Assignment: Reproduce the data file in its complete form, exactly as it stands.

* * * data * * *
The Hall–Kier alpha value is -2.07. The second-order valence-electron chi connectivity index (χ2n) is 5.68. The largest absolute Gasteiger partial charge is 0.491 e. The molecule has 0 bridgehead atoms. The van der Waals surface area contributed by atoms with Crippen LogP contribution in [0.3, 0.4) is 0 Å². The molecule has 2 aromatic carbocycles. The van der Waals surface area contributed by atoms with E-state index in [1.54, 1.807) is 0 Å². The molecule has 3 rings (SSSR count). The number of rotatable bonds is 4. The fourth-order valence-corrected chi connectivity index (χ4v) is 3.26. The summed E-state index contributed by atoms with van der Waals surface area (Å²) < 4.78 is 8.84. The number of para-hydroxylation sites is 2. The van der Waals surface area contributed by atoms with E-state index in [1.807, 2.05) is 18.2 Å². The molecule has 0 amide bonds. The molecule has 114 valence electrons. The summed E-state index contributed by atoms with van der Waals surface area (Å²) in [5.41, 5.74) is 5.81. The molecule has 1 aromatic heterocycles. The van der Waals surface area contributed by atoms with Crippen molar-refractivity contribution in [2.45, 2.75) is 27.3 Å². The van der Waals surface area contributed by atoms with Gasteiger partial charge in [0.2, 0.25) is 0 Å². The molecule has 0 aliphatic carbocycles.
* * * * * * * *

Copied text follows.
The Hall–Kier alpha value is -2.07. The second-order valence-electron chi connectivity index (χ2n) is 5.68. The largest absolute Gasteiger partial charge is 0.491 e. The molecule has 0 bridgehead atoms. The van der Waals surface area contributed by atoms with Crippen LogP contribution in [0.3, 0.4) is 0 Å². The molecule has 2 aromatic carbocycles. The van der Waals surface area contributed by atoms with E-state index in [1.54, 1.807) is 0 Å². The molecule has 3 rings (SSSR count). The number of rotatable bonds is 4. The fourth-order valence-corrected chi connectivity index (χ4v) is 3.26. The summed E-state index contributed by atoms with van der Waals surface area (Å²) < 4.78 is 8.84. The number of para-hydroxylation sites is 2. The van der Waals surface area contributed by atoms with E-state index in [1.807, 2.05) is 18.2 Å². The molecule has 0 amide bonds. The molecule has 114 valence electrons. The summed E-state index contributed by atoms with van der Waals surface area (Å²) in [5.41, 5.74) is 5.81. The molecule has 1 aromatic heterocycles. The van der Waals surface area contributed by atoms with Crippen molar-refractivity contribution in [2.45, 2.75) is 27.3 Å². The van der Waals surface area contributed by atoms with Gasteiger partial charge in [0.2, 0.25) is 0 Å². The molecule has 0 aliphatic carbocycles.